This article is sponsored by Herbert Smith Freehills
What do you see as the role of infrastructure when it comes to achieving net zero?
Silke Goldberg: Infrastructure is the anchor that will help deliver net-zero policy ambitions. Decarbonisation and the reduction of greenhouse gas emissions are the right things to do, of course. But to achieve those goals you need physical implementation and that means infrastructure. And you don’t only need the infrastructure required to create green energy in the first place, you also need to upgrade the grid, for example, to cope with higher renewables penetration and the associated intermittency. The grid needs to be digitised for the same reason.
Infrastructure is critical for the decarbonisation of transport and of industry, as well. In short, no infrastructure, no decarbonisation.
Gavin Williams: I agree. The infrastructure industry has a vast role to play in reaching net zero, first in terms of helping shape policy, then in engineering new sources of energy and transporting that energy to where it is needed. That means building new infrastructure. It also means adapting existing infrastructure.
Finally, the industry has to develop a way of financing it all that balances risk and reward, while not imposing unsustainable costs onto the system, thereby making economies uncompetitive or the cost of living intolerable.
It is a huge responsibility but also a great opportunity for the asset class.
What are those opportunities – or responsibilities – when it comes to the power sector, first of all?
SG: There is a wide expanse of investment opportunity associated with greening the power sector, ranging from upgrading grids to laying the cables connecting offshore wind farms to onshore customers but crucially also in the generation sector.
Given the commitments made by countries at COP26 in relation to net zero and decarbonisation, we expect to see investment in large scale renewable energy projects rise. Whilst government policy will be crucial in setting the right policy signals for such investments to happen, the private sector has a huge role to play.
For regulatory reasons, investors in the EU often need to make a strategic choice as to whether they want to invest in generation or in the grid, but there is still everything to play for when it comes to generation, as well.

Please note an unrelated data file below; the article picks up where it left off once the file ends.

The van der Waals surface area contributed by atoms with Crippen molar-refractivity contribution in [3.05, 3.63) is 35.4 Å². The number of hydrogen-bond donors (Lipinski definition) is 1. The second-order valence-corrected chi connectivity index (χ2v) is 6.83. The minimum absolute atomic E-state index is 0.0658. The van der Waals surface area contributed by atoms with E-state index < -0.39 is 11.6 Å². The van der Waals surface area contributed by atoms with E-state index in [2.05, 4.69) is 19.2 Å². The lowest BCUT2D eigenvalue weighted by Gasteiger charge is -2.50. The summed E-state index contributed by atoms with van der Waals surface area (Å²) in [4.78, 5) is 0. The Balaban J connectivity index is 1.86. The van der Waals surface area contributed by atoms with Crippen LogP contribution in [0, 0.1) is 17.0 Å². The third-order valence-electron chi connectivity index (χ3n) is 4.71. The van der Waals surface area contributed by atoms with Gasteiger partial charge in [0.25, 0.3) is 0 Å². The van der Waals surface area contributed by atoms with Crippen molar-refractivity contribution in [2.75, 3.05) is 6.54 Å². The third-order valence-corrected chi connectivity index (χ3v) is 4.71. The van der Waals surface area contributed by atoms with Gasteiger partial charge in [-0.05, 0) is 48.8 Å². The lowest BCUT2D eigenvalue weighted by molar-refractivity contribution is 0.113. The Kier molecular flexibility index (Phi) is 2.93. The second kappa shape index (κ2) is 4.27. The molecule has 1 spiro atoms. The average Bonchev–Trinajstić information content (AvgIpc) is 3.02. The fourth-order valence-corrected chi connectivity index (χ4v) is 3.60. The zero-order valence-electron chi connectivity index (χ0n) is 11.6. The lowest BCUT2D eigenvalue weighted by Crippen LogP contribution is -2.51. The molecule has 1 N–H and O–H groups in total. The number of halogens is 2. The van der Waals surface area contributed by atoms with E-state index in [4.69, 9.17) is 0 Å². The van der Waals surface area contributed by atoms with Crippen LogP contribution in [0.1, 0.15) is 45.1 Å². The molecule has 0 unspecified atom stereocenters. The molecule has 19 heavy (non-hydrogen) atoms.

Most European countries are committed to adding a lot more green electrons to the net, which ultimately means more investment in onshore and offshore wind and solar, where subsidies are tapering off for good reason, as well as some of the racier technologies which are still receiving a lot of support.
We are seeing investors in the more established technologies (onshore and offshore wind, solar) starting to invest earlier in the lifecycle of projects, meaning they accept, for instance, development or even consenting risk. Given that regulatory support (eg, feed-in tariffs) is starting to taper off, this indicates that investment in this sector is slowly shifting away from ‘classical’ core infrastructure investment patterns.
How is the mission to reach net zero impacting transactions?
GW: There is a greater emphasis on environmental factors in due diligence. First and foremost, investors wish to know what impact an asset is having on the environment in which it sits. Then they are asking themselves how much the asset will be worth when it is time to sell. The terminal value of an asset and the risk that it will become ‘stranded’ are crucial questions. Further, they wish to know the cost of financing that asset. New regulation is directing capital towards assets with a more favourable environmental profile, while reducing the supply of capital to less green assets. That means green assets are becoming less expensive to finance and vice versa.
What about other sectors, outside of power?
GW: It is really about systemic change. Entire systems, such as the transportation network, that have been in place since the steam train and internal combustion engine came along, now have to be reinvented. That is creating huge investment opportunity around EV charging networks; around the use of EVs for ground handling at ports and airports; around the shift of freight from road to rail and around the use of hydrogen for powering heavier vehicles.
And it isn’t just the transport sector, of course. Take water. That is one industry that uses a huge amount of power for processing, treatment and pumping and which will readily make use of cleaner sources of electricity.
SG: Electrification is the buzz word. It has been talked about for some time and now we are starting to see projects coming online. There are a number of oil and gas majors that are looking to electrify their platforms in the North Sea, for example. Again, it requires a great deal of infrastructure to develop those projects and there will be opportunities for infrastructure investors to come on board. But it’s not all about electrification; cleaner fuels, in particular biofuels, as well as hydrogen, will play a huge part too.
Is waste-to-energy also an area of interest?
SG: Waste has become a fuel stock. We have recently worked on a couple of big projects in Europe for example, where agricultural communities are using biomass as a source of heat. At the same time, waste-to-energy has become so efficient in Sweden that they have effectively run out of waste and are importing it from elsewhere. We see lots of opportunities around the world.